Salmon Fishing on the Columbia–CRFPU, CRPA, Bumble Bee

Note: I compiled this history from many online sources.

Salmon was a dietary staple of Northwest aboriginal people. Large, tasty, and available at predictable times and places, the fish were an ideal source of protein, easily caught with basic fishing technologies such as spears, baskets, nets, and brush weirs. Natives harvested salmon all across western Oregon and the Columbia River Basin. Salmon were so important that Native peoples featured them in oral traditions as spiritually powerful beings. Of these tales, anthropologist Dell Hymes observed that it was salmon “who determines future destinies.”

Beginning with Robert Gray’s 1792 visit to the Columbia River, aboriginal fishers sold fresh salmon to traders, explorers, trappers, and settlers. For these EuroAmericans, salmon was also a fish of destiny, nourishing famished bodies and occasionally ameliorating scurvy. Salmon’s material and cultural importance declined with agrarian resettlement. The fish were important food and trade items for the Hudson’s Bay Company in the 1820s and 1830s, and they would continue to matter to industrial fishers.

Canning-LabelsThe Columbia River non-Indian commercial salmon fishery traces its roots back to the mid-19th century. Following the development of the salmon canning process, Columbia River salmon were introduced to a growing world market. The first Columbia River cannery was operated by the Hume family at Eagle Cliff, Wahkiakum County, Washington, in 1866.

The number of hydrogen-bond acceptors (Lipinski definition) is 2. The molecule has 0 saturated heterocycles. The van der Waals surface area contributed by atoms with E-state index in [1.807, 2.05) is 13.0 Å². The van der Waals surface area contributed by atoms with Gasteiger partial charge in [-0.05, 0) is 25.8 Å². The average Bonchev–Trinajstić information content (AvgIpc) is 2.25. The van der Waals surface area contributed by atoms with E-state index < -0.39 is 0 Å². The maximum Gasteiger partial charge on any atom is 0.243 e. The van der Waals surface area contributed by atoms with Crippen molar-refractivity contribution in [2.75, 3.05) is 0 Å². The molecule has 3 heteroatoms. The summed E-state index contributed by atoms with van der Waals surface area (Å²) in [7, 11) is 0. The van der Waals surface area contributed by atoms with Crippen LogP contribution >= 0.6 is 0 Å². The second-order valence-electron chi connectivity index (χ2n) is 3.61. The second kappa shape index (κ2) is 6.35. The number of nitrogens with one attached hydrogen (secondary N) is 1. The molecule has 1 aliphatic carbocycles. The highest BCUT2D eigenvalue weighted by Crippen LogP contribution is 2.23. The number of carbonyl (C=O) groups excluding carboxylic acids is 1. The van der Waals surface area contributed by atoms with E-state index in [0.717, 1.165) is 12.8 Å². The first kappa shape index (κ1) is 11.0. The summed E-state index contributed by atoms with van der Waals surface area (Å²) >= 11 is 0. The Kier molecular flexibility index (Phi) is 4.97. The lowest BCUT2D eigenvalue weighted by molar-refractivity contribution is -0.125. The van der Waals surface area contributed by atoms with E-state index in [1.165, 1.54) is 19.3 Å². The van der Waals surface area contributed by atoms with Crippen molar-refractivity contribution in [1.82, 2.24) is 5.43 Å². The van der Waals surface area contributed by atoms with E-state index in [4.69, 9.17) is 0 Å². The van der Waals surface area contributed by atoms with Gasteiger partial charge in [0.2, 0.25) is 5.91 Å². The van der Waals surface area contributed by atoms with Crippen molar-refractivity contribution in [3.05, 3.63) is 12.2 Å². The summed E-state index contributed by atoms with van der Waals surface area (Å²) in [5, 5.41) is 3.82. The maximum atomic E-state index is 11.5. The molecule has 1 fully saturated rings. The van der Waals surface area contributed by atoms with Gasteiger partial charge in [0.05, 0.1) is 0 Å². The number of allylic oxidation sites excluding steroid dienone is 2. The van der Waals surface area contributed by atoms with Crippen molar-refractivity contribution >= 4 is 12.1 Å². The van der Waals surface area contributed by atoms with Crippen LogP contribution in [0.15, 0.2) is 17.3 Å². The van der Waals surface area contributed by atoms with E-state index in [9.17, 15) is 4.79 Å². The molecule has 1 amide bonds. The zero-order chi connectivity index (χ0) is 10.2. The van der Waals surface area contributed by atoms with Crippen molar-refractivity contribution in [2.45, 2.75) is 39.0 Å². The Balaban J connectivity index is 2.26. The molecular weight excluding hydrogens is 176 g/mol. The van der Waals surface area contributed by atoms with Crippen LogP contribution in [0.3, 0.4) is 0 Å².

Extending to the Willamette, Snake, and coastal streams by 1890, industrial fishers deployed an array of technologies—hooks, gillnets, seines, weirs, traps, and fishwheels—to intercept adult salmon returning from the ocean to their spawning grounds. These harvests were substantial but not significantly greater than pre-contact takes. The devastation instead came from the combination of intensive harvests and extensive losses to spawning and rearing habitat.

By the 1880s, immigrant fishermen from Finland, Scandinavia, and the Mediterranean established new homes in the region, stabilizing the workforce, and organizing fishermen for mutual benefit, as well as to advocate for conservation of the fishery resource. As the fishery grew, the fishing industry became proactive on behalf of the fish resource. Fishermen organized the Columbia River Fishermen’s Protective Union in 1884, and this group is still in existence today.

The CRFPU pushed for higher prices for fish and worked on issues of safety, navigation, and the conservation of salmon. On April 17, 1880, the Daily Astorian printed this notice: “We, the undersigned fishermen of the Columbia River Fishermen’s Protective Union hereby pledge ourselves not to fish for less than sixty (60) cents per fish, and if any one of the members of this union be discharged on account of this resolution, we all agree to leave in a body. We also request every fisherman on this river to follow our example.” The notice was signed by more than 400 fishermen. The union also built a steam snag scow, the Pathfinder, to pull debris from the river bottom that could entangle and damage nets.